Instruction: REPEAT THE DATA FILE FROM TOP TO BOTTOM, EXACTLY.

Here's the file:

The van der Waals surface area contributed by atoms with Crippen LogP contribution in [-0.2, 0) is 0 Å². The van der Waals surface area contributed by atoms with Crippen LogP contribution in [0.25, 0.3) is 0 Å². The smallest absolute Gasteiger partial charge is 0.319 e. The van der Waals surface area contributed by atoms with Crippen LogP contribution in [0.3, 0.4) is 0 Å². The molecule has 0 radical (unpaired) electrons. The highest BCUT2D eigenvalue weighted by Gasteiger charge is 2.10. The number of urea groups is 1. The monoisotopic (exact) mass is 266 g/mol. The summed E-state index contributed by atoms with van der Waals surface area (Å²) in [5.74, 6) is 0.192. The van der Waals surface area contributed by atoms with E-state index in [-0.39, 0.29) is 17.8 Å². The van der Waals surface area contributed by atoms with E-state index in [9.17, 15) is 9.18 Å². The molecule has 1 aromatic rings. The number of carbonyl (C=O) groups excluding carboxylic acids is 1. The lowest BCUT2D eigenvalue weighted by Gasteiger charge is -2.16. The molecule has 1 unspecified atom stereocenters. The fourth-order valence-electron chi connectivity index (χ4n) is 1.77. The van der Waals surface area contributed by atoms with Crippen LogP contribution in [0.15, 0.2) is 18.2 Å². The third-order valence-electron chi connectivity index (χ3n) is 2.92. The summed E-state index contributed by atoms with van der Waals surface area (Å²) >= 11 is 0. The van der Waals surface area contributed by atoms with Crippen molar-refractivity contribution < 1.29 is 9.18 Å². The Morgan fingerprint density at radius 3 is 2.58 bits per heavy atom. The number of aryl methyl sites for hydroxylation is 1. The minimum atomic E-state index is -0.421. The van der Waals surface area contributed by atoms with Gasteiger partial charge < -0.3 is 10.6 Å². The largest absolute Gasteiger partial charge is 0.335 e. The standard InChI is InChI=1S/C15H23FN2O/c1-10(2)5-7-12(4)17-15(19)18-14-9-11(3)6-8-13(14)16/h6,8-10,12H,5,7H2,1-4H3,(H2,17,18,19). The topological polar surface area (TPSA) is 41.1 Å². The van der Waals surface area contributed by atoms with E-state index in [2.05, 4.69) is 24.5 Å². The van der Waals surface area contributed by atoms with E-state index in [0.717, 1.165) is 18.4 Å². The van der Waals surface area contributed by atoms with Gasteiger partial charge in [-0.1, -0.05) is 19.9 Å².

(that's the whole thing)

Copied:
The van der Waals surface area contributed by atoms with Crippen LogP contribution in [-0.2, 0) is 0 Å². The van der Waals surface area contributed by atoms with Crippen LogP contribution in [0.25, 0.3) is 0 Å². The smallest absolute Gasteiger partial charge is 0.319 e. The van der Waals surface area contributed by atoms with Crippen LogP contribution in [0.3, 0.4) is 0 Å². The molecule has 0 radical (unpaired) electrons. The highest BCUT2D eigenvalue weighted by Gasteiger charge is 2.10. The number of urea groups is 1. The monoisotopic (exact) mass is 266 g/mol. The summed E-state index contributed by atoms with van der Waals surface area (Å²) in [5.74, 6) is 0.192. The van der Waals surface area contributed by atoms with E-state index in [-0.39, 0.29) is 17.8 Å². The van der Waals surface area contributed by atoms with E-state index in [9.17, 15) is 9.18 Å². The molecule has 1 aromatic rings. The number of carbonyl (C=O) groups excluding carboxylic acids is 1. The lowest BCUT2D eigenvalue weighted by Gasteiger charge is -2.16. The molecule has 1 unspecified atom stereocenters. The fourth-order valence-electron chi connectivity index (χ4n) is 1.77. The van der Waals surface area contributed by atoms with Crippen LogP contribution in [0.15, 0.2) is 18.2 Å². The third-order valence-electron chi connectivity index (χ3n) is 2.92. The summed E-state index contributed by atoms with van der Waals surface area (Å²) >= 11 is 0. The van der Waals surface area contributed by atoms with Crippen molar-refractivity contribution < 1.29 is 9.18 Å². The Morgan fingerprint density at radius 3 is 2.58 bits per heavy atom. The number of aryl methyl sites for hydroxylation is 1. The minimum atomic E-state index is -0.421. The van der Waals surface area contributed by atoms with Gasteiger partial charge < -0.3 is 10.6 Å². The largest absolute Gasteiger partial charge is 0.335 e. The standard InChI is InChI=1S/C15H23FN2O/c1-10(2)5-7-12(4)17-15(19)18-14-9-11(3)6-8-13(14)16/h6,8-10,12H,5,7H2,1-4H3,(H2,17,18,19). The topological polar surface area (TPSA) is 41.1 Å². The van der Waals surface area contributed by atoms with E-state index in [2.05, 4.69) is 24.5 Å². The van der Waals surface area contributed by atoms with E-state index in [0.717, 1.165) is 18.4 Å². The van der Waals surface area contributed by atoms with Gasteiger partial charge in [-0.1, -0.05) is 19.9 Å².